Hopefully you've never received custom labels that were less perfect than what you expected. Unfortunately, it does happen sometimes. Taking the time to research your label provider and view their samples can go a long way to ensuring you get gorgeous labels every time. But it's also important to communicate your expectations and provide the best information and artwork you can to make sure your labels turn out exactly as you envisioned them. Below are a few common cosmetic problems you might see and how to fix them.
Common Problems Affecting Your Label's Appearance
1. Scuffing or Scratching
Scuffing and scratching most often occurs when labeled products are shipped long distances in containers with inadequate packaging. It might also happen if the shipping box is packed loosely so that your containers can rub against each other. Varnishes and laminates help protect your labels from scuffs and scratches. It is always best to speak with your label printer about any unique shipping conditions or if you have concerns about this problem. An experienced printer can recommend special varnish treatments to help prevent the problem. For wine labels, there are actual rub tests and standards during which a printed and treated label is continously rubbed with a small piece of cardboard to ensure it can withstand shipping conditions. When a varnish isn't enough, a laminate can protect labels that might see a lot of abuse.
2. Fuzzy Looking Labels
There are several issues that cause fuzzy looking labels. Registration is the first. Registration is how the different colors of your label line up and overlap during printing. If all the colors align, your printed label is "in register". If they don't line up correctly, your label is "out of register" and can appear fuzzy. This is very easy to see with full color printing. Out of register print is always an issue on the printer's end. Very detailed, small, or fine artwork can contribute to this problem. Your printer's art department should be able to help you identify any problem areas in your artwork and help you fix them.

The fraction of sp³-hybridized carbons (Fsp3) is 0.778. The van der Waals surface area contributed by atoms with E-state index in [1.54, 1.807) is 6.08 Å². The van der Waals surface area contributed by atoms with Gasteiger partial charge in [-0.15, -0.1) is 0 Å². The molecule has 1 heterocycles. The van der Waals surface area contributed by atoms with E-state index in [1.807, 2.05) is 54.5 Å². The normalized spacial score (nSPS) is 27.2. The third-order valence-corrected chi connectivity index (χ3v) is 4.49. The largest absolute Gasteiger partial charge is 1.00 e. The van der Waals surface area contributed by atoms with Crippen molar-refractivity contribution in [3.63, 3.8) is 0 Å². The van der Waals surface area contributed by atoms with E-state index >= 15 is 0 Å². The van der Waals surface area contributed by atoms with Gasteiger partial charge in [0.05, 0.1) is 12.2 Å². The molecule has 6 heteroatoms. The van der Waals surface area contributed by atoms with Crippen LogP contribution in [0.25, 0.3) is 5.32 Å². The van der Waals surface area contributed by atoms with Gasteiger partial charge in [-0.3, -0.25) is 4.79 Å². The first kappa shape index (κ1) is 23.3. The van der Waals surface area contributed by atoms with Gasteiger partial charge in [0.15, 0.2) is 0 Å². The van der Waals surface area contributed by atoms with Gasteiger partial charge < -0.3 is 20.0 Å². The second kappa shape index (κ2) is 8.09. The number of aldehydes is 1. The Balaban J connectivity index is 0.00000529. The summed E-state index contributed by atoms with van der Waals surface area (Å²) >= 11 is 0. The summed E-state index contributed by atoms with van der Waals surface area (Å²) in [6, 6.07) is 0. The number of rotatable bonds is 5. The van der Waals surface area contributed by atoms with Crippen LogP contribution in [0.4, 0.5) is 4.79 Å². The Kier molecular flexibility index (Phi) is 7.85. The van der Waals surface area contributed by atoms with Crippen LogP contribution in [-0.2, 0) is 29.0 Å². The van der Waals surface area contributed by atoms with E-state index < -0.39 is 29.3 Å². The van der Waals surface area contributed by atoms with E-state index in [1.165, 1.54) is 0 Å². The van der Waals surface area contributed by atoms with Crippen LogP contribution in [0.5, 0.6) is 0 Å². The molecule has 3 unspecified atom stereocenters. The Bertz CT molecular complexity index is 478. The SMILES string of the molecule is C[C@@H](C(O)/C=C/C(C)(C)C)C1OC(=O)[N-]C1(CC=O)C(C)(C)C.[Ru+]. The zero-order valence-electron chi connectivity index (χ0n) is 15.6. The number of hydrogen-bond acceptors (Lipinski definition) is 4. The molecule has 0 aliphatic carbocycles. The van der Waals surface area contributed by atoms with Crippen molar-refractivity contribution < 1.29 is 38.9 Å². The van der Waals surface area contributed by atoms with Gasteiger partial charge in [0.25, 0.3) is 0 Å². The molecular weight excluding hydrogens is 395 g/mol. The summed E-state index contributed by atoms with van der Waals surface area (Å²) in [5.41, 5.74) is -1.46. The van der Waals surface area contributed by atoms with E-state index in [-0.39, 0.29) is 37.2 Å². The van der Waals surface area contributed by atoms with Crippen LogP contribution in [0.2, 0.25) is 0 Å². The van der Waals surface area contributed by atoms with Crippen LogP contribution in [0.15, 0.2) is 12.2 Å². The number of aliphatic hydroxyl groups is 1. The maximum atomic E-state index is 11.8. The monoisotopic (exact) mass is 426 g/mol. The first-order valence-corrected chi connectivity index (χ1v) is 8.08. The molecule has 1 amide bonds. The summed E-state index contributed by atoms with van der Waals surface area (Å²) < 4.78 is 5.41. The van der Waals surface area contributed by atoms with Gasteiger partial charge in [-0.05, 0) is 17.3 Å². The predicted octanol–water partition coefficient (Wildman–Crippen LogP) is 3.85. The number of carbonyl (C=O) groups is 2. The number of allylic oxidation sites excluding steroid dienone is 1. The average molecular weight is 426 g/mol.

Another cause of fuzzy looking labels is poor file quality. Your printer will have requirements and guidelines for you to follow when providing art files. Many printers have preferred file types such as ai or pdf. They might also ask for your native file which is simply the original file from the program it was created in. If your file has a low dpi, it is very likely it will look fuzzy or pixelated when it is printed. We recommend a minimum 300 dpi (dots per inch). Making sure you understand how your files are built and how your printer will work with them will go a long way to preventing disappointing labels caused by file issues.
Sometimes fuzzy labels are caused by plain and simple poor print quality. Inexperience, human error, and lack of attention from the printer can all lead to dirty or fuzzy looking labels. If you suspect this issue talk to your printer about quality control procedures and how they might prevent the problem in the future. It may be you need to find a new printer.
3. Inconsistent Color